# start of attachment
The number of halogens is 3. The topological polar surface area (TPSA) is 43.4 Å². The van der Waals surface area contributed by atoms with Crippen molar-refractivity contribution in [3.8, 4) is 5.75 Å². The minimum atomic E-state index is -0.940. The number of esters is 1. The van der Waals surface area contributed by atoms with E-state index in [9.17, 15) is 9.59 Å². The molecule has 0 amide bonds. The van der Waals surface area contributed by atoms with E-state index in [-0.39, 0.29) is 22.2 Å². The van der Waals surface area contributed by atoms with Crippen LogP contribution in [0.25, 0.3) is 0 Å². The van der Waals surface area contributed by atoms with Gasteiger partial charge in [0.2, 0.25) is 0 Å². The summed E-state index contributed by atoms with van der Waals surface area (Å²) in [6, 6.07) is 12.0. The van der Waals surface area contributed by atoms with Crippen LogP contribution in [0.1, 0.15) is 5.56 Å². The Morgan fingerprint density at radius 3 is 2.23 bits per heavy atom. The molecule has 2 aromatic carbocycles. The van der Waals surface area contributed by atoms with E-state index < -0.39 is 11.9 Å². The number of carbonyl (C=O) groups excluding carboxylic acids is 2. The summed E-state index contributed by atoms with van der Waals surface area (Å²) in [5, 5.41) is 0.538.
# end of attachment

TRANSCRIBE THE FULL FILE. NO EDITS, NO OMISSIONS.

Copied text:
The number of halogens is 3. The topological polar surface area (TPSA) is 43.4 Å². The van der Waals surface area contributed by atoms with Crippen molar-refractivity contribution in [3.8, 4) is 5.75 Å². The minimum atomic E-state index is -0.940. The number of esters is 1. The van der Waals surface area contributed by atoms with E-state index in [9.17, 15) is 9.59 Å². The molecule has 0 amide bonds. The van der Waals surface area contributed by atoms with E-state index in [-0.39, 0.29) is 22.2 Å². The van der Waals surface area contributed by atoms with Crippen LogP contribution in [0.25, 0.3) is 0 Å². The van der Waals surface area contributed by atoms with Gasteiger partial charge in [0.2, 0.25) is 0 Å². The summed E-state index contributed by atoms with van der Waals surface area (Å²) in [6, 6.07) is 12.0. The van der Waals surface area contributed by atoms with Crippen LogP contribution in [0.1, 0.15) is 5.56 Å². The Morgan fingerprint density at radius 3 is 2.23 bits per heavy atom. The molecule has 2 aromatic carbocycles. The van der Waals surface area contributed by atoms with E-state index < -0.39 is 11.9 Å². The number of carbonyl (C=O) groups excluding carboxylic acids is 2. The summed E-state index contributed by atoms with van der Waals surface area (Å²) in [5, 5.41) is 0.538.